The past few weeks have been very informative since dedicating myself to my Dover Transport Museum kids activity book.
I’ve been focusing on making an age appropriate educational tool explaining WW1, the importance of Dover and the resources in the museum.
My notes began to be ‘translated’ for kids during the summer. Back then I thought so much relating cycling to children as I look over my notes
on different chapters. Now I have to reassess the values on the project as a whole, given the shocking events at the weekend with the numerous
terror attacks in Europe and Beirut. How exactly do you explain violence and war to a child? Do you explain the pull in power? The conflict
because of treaties? The loss of life is hard to comprehend, as we remember on Armistice day….the extent of conflict and how far reaching it is.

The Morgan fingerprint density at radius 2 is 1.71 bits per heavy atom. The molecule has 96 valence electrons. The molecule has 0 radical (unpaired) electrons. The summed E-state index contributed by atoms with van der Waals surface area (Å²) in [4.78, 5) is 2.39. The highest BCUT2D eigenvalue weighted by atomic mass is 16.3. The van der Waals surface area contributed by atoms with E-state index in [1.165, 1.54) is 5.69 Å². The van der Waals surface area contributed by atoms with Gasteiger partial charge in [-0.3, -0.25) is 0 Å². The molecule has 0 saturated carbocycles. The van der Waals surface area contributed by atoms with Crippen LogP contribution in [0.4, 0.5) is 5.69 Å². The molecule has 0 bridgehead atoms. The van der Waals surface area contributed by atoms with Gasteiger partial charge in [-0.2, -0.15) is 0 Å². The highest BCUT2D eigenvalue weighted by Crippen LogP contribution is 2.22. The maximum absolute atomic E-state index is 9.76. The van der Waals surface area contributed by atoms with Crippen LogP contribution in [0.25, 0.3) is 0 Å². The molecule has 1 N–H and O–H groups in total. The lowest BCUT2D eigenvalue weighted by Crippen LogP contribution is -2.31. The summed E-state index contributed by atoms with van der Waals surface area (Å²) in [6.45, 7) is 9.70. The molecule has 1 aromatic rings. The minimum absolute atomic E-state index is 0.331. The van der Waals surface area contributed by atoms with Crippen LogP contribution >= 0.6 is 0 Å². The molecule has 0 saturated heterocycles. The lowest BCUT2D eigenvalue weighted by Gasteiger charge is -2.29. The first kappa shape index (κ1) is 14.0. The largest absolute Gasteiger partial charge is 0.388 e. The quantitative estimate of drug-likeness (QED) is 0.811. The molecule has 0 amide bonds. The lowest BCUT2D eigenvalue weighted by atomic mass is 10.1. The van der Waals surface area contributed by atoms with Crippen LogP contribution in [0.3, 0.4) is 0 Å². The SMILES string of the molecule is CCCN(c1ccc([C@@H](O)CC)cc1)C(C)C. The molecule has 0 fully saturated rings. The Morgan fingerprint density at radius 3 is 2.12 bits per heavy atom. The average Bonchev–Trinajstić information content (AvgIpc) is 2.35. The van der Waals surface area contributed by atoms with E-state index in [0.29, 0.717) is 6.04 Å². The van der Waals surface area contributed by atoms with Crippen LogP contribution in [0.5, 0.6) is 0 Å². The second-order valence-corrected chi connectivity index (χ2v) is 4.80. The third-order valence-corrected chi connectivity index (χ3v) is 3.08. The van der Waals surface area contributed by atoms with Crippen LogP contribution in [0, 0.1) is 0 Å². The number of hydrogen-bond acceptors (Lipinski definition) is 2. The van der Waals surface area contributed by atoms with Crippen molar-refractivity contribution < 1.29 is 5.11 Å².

For now i’ll focus on the amazing strengths of the Dover Patrol.
Here’s an excerpt or two from the text i’m creating from my research:
‘In the Dover Patrol, they had a variety of ships or vessels used. There were Royal Navy ships and submarines and also fishing boats of various sizes, paddle, seaplanes, steamers and barges.
Fact: Did you know that that almost 125,000 supply ships passed through the Dover Patrol area. It is thought that only 73 of these ships were lost to German submarines. That’s still a very good record over the 4 years of war.
The main objective of the Dover Patrol was to stop enemy German shipping—mainly submarines—from travelling in the English Channel that would have been trying to reach the Atlantic Ocean. German ships would then have to travel all the way up to Scotland…where another patrol was waiting to stop them!’